Warren Beatty and Faye Dunaway recently made headlines in association with the biggest Oscar snafu of all time.
It was not really their fault, but the sight of those two got me thinking about their legacy, and whether it will survive the hit.
After all, the two actors wouldn’t have been chosen to present the Oscar for Best Picture had they not already won their own accolades for “Bonnie and Clyde,” a classic of the New Hollywood era.
“Bonnie and Clyde” is based on the story of real-life outlaws Bonnie Parker and Clyde Barrow. They traveled around the country robbing banks during the Great Depression. The law enforcement of the time put a violent end to their reign of crime.
This movie was a sensation when it came out in 1967. Young people and members of the rebellious counterculture embraced it for its daring sensibility. The beret that Parker wears in the film became very popular.
Their performances elevated Beatty and Dunaway to the status of pop culture icons.
His role as Barrow provided Beatty a way to showcase for his charisma. This is especially apparent in a sequence where he convinces Parker, then a bored, relatively naive waitress, to join him on a crime spree.
Dunaway is excellent at reminding the audience of Parker’s ordinariness. For all of her glamour, she is still just a young woman who wants a better life. By zeroing in on this quality, Dunaway makes Parker eternally relatable.
The supporting cast is excellent. Gene Hackman is fantastic as Clyde’s rambunctious brother. Gene Wilder is understatedly hilarious in his first film role.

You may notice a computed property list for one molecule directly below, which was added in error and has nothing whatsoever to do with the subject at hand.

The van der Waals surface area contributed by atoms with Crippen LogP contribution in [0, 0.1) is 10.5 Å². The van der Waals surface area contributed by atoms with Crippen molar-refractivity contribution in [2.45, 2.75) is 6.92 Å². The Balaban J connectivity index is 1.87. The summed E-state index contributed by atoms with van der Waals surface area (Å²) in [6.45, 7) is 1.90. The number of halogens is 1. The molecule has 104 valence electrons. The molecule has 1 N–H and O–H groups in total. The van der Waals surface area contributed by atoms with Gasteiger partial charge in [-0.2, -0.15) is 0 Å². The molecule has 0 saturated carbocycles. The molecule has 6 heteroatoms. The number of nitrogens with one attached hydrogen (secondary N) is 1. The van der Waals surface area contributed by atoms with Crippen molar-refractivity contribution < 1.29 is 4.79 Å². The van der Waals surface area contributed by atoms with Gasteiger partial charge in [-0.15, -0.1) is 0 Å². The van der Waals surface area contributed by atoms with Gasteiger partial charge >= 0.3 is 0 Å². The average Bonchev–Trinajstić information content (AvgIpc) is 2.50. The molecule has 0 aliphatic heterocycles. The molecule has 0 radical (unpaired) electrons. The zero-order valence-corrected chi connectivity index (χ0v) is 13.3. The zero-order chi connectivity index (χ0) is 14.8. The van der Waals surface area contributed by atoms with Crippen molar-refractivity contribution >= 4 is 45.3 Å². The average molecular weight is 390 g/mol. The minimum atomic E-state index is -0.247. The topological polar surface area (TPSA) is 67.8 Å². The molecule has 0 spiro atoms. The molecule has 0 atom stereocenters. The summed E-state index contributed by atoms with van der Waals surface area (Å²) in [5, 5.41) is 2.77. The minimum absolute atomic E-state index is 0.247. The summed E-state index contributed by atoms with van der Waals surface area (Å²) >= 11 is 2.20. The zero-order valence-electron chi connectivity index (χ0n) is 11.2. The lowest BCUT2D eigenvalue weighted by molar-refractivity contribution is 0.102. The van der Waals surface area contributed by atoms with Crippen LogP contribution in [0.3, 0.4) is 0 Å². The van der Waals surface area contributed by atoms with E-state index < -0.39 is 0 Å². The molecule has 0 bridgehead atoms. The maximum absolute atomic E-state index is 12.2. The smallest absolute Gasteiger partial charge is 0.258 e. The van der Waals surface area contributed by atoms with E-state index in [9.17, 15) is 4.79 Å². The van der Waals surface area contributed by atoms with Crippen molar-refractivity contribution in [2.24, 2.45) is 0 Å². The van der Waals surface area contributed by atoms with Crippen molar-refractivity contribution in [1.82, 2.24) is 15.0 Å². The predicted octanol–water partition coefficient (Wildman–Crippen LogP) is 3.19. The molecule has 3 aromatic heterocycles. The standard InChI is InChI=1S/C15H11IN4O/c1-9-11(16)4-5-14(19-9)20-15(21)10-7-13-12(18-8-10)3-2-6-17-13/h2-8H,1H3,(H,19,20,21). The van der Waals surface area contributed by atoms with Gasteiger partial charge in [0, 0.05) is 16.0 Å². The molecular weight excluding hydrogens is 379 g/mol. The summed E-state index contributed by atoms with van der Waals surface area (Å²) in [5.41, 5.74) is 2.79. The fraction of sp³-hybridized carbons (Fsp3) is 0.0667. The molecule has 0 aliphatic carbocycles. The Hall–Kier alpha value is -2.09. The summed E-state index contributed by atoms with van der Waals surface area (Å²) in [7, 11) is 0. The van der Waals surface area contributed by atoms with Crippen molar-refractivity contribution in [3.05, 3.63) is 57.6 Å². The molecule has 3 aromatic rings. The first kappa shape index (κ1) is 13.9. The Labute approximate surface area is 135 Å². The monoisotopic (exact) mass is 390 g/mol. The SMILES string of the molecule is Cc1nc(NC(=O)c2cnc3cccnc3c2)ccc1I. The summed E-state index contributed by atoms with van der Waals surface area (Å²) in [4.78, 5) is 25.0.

This movie has a lot of great comedic moments. Some of the Barrow Gang’s early robberies feel like “Saturday Night Live” sketches. I particularly enjoyed the scene where Barrow tries to rob a bank, only to learn that it has failed due to the Great Depression.
Some of the best films create fully realized worlds. “Bonnie and Clyde” is no exception. Its poverty-drenched America feels so well-drawn that you can practically taste it. One shot of a tank-like police car is reminiscent of contemporary debates about the militarization of the police.
The technical side of this movie is superb. Editor Dede Allen creates a fantastic rhythm that sucks you into the story. Director Arthur Penn and cinematographer Burnett Guffey design a fantastic look for the film.
During the “New Hollywood” era, a period that stretched from 1967 to 1979, artistic directors like Francis Ford Coppola and Robert Altman had the freedom to make daring movies. These films often contained dollops of sex and violence that were once heavily censored. Some classics of this period include “The Godfather” and “Chinatown.”
“Bonnie and Clyde” is one of the most famous products of “New Hollywood” because of its willingness to break the rules of cinema that deteriorated throughout the 60s and 70s.
Today, the major players of that era are older and less active. Like Beatty and Dunaway, new generations might remember some of them more for random mistakes than anything else.
But masterpieces like “Bonnie and Clyde” will always be there for those who look for them.